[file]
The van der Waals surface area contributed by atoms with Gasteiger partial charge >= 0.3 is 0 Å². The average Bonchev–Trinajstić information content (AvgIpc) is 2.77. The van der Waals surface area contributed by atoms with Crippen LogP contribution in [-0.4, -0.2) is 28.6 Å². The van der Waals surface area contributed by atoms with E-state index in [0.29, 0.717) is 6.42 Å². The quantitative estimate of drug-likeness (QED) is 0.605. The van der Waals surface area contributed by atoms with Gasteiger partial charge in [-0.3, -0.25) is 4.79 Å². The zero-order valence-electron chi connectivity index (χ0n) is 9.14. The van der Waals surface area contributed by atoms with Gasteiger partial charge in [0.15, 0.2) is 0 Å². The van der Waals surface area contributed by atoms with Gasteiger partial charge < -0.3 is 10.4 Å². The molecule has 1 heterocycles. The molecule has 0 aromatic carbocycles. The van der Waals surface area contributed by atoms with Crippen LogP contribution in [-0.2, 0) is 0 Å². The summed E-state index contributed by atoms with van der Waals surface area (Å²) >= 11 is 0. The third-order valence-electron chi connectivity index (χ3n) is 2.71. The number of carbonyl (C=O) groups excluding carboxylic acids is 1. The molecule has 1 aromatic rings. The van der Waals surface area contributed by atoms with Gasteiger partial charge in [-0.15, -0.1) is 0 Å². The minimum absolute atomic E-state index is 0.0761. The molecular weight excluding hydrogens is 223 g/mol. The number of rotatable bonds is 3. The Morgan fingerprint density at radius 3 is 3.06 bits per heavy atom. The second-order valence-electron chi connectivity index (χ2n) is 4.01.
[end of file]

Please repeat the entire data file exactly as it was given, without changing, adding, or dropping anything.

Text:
The van der Waals surface area contributed by atoms with Gasteiger partial charge >= 0.3 is 0 Å². The average Bonchev–Trinajstić information content (AvgIpc) is 2.77. The van der Waals surface area contributed by atoms with Crippen LogP contribution in [-0.4, -0.2) is 28.6 Å². The van der Waals surface area contributed by atoms with E-state index in [0.29, 0.717) is 6.42 Å². The quantitative estimate of drug-likeness (QED) is 0.605. The van der Waals surface area contributed by atoms with Gasteiger partial charge in [-0.3, -0.25) is 4.79 Å². The zero-order valence-electron chi connectivity index (χ0n) is 9.14. The van der Waals surface area contributed by atoms with Gasteiger partial charge in [0.15, 0.2) is 0 Å². The van der Waals surface area contributed by atoms with Gasteiger partial charge < -0.3 is 10.4 Å². The molecule has 1 heterocycles. The molecule has 0 aromatic carbocycles. The van der Waals surface area contributed by atoms with Crippen LogP contribution in [-0.2, 0) is 0 Å². The summed E-state index contributed by atoms with van der Waals surface area (Å²) >= 11 is 0. The third-order valence-electron chi connectivity index (χ3n) is 2.71. The number of carbonyl (C=O) groups excluding carboxylic acids is 1. The molecule has 1 aromatic rings. The van der Waals surface area contributed by atoms with Gasteiger partial charge in [-0.15, -0.1) is 0 Å². The minimum absolute atomic E-state index is 0.0761. The molecular weight excluding hydrogens is 223 g/mol. The number of rotatable bonds is 3. The Morgan fingerprint density at radius 3 is 3.06 bits per heavy atom. The second-order valence-electron chi connectivity index (χ2n) is 4.01.